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Players chasing one last leap at Chevron Championship

LOS ANGELES (AFP) – Half a century of golfing history will draw to a close today as the Chevron Championship tees off in the California desert for the final time.

The first women’s major of 2022 will also be the last ever held at the Mission Hills Country Club in Rancho Mirage, which has hosted the tournament in various guises since the inaugural event in 1972.

Previously known as the Nabisco Championship, Kraft Nabisco Championship, and most recently the ANA Inspiration, for many the tournament is known simply as “The Dinah Shore” after the beloved actress and singer who was instrumental in founding the event.

It is a bittersweet farewell for many golfing traditionalists, even if there are solid financial reasons for uprooting the event to its new home in Houston in 2023.

The rebranding as the Chevron Championship has led to a sharp boost in prize money, bumped up from USD3.1 million in 2021 to USD5 million overall this year.

The 2023 event is also likely to be staged later in the year to move it out of the shadow of the Masters at Augusta.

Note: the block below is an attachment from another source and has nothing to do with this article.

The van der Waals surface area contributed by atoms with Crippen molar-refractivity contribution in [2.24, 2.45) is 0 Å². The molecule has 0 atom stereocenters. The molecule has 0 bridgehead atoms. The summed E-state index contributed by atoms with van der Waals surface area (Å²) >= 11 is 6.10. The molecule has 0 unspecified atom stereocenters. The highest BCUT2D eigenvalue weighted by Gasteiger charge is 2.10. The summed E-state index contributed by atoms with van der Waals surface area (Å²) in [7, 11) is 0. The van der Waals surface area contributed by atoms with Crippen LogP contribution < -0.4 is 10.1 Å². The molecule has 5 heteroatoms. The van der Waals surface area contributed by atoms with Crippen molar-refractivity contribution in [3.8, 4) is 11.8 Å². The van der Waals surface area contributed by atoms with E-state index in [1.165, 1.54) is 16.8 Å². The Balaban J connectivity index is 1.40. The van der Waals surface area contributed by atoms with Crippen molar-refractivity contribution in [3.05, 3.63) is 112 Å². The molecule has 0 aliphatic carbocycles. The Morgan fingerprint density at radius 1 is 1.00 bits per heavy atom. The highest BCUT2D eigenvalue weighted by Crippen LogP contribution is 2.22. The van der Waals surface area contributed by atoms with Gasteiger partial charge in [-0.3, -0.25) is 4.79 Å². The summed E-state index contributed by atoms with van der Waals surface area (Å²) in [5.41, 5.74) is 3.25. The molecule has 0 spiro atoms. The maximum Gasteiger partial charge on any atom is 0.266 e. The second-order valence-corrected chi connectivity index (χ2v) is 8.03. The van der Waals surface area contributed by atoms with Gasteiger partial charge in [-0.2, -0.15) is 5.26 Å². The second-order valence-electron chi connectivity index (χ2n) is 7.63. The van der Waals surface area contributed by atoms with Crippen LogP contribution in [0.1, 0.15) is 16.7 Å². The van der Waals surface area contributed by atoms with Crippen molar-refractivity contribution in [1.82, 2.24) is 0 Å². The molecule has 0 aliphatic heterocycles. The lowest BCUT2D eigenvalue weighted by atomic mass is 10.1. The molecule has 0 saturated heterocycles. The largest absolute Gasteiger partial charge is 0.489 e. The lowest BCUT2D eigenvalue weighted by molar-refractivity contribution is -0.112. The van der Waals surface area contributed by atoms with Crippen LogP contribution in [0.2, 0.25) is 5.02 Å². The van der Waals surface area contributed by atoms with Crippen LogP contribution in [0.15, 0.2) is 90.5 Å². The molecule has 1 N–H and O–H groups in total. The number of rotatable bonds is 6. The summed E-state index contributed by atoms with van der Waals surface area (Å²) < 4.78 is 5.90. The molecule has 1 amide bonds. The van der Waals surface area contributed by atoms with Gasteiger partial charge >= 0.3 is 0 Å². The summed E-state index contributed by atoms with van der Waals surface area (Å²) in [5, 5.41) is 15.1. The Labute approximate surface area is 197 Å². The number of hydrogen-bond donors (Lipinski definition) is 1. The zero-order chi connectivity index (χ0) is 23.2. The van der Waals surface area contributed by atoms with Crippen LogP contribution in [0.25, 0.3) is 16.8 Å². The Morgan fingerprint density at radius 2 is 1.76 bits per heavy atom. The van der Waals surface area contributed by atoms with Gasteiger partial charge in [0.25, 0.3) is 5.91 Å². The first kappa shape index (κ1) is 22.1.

Holding it later in the year and remaining at Mission Hills was deemed impractical due to the rapidly rising temperatures in the California desert.

So it means that this week’s winner will be the last to enjoy the tradition of taking a refreshing leap into “Poppie’s Pond”, the nickname for the six-feet deep water hazard that guards the 18th green at Mission Hills.

Lexi Thompson, the 2014 champion, admitted that this week’s farewell to the venue was tinged with sadness.

“What’s so amazing is the history behind this tournament,” Thompson said on Tuesday.

“Jumping into Poppie’s Pond’s, putting the robe on on the 18th green, just the tradition and history behind it.

“It’s definitely unfortunate that it will be moving from this special venue. I think we’re all a bit bummed out about it, but at the same time, we’re not losing the event, we’re just losing the location.”

Defending champion Patty Tavatanakit also admitted she was sad to see the event leaving California while acknowledging the financial impact of Chevron’s sponsorship.

“It’s a bittersweet goodbye I guess,” the 22-year-old Thai star said.

“What Chevron did to this tournament, raising the purse and really growing the women’s game, it’s something truly what we’re after, what everyone is after.”

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